That’s a lot.
Very intense, but very gratifying when it’s all done.
What’s the best career advice you’ve received?
Be patient, stick to your gut, and believe in the things you know to be true. When I’ve had challenges, there’s often been a level of “Can I do this? Am I talented enough?” And then [I remember] people, whose opinions I value, telling me, “You’ve gotten to where you are because of your talent and because you stuck to your instincts.” I know it sounds cheesy, but believe in yourself and your abilities.
I think that’s especially true for young women of color with impostor syndrome. Saying “believe in yourself” is actually kind of revolutionary.
Oh, my God, 100%. I’ve had impostor syndrome for most of my career. If you’re a woman of color, and you’re where you are, it’s because you've accomplished it. No one’s doing any favors for us.
Do you have any advice for young women who are interested in breaking into comics?
Try to understand what avenue you want to go down, [such as being] a writer, artist, or working in production. There are so many fields. Then have conversations with people who are doing what you want to do, and get any job within that field. I worked my way up. Do a good job, be respectful, on time, and take advantage of the small opportunities you’re given — even if it’s “Hey, can you organize these scripts for me?” Build relationships that make people want to get to know you more and be around you.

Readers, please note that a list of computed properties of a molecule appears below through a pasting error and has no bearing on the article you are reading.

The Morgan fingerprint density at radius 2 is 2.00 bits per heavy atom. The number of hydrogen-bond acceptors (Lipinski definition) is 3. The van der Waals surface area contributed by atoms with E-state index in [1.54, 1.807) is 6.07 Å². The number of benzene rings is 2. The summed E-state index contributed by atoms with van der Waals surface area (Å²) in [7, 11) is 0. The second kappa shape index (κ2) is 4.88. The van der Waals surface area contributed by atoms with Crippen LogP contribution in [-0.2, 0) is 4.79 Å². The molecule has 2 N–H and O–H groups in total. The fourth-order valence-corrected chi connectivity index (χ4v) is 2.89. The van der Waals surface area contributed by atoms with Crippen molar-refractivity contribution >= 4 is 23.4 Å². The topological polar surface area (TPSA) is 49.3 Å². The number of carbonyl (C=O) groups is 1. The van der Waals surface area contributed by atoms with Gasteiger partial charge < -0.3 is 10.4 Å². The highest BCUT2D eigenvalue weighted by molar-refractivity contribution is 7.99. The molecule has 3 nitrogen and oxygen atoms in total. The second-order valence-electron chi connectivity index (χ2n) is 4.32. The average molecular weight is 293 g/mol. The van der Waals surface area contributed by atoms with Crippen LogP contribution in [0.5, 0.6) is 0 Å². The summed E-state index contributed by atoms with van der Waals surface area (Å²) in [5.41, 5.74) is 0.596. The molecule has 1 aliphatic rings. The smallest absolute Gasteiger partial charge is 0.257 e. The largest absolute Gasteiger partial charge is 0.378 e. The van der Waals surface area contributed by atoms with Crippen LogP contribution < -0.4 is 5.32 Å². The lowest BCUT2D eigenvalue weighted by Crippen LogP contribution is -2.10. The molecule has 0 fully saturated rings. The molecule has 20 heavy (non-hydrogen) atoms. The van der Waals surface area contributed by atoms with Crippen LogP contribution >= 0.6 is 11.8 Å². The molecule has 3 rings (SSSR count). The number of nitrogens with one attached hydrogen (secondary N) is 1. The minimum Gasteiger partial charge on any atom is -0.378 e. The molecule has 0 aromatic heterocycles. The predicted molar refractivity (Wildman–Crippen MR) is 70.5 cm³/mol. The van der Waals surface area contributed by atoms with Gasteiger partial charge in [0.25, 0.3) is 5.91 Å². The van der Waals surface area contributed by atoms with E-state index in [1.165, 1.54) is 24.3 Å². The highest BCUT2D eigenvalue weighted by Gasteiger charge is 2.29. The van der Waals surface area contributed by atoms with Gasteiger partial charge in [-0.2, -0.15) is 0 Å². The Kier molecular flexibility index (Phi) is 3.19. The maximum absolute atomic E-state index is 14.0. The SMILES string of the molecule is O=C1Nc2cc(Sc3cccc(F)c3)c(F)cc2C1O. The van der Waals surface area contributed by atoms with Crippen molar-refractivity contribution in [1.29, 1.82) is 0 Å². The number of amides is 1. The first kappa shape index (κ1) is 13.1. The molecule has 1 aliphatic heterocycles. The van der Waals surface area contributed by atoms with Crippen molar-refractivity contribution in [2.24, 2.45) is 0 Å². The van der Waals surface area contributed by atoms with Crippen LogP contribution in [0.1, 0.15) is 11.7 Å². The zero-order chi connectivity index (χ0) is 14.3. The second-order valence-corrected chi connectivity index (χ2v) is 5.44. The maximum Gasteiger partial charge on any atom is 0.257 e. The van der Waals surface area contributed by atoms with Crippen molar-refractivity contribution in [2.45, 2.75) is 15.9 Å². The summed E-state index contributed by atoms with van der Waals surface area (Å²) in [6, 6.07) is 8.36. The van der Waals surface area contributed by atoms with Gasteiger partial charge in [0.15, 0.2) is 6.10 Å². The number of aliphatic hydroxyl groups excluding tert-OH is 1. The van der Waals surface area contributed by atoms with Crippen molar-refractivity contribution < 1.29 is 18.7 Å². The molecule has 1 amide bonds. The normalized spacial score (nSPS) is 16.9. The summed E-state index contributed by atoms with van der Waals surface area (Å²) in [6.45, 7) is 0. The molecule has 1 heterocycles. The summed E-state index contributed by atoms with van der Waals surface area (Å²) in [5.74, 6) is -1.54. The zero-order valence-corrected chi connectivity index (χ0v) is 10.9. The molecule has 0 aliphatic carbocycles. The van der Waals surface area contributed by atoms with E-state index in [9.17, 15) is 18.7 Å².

What would you say to creators of color who worry their perspective isn’t universal enough?
Move past that as quickly as possible. [Society] is changing. I got pulled into production and development because Kevin Feige called me one day and was like, “It would be great if you can come and join for this project. You have something valuable to add here.” So that is what people are looking for. It exists, and your voice is valuable.
Any final advice?
Find a mentor or someone you can rely on [to] give feedback and be honest with you. That’s incredibly helpful. I have a few people I can call at any point and be like, “I just need a gut check here.” We’re all human, and we get so obsessed with career and moving up. You need people to help ground you.
This interview has been edited and condensed for clarity.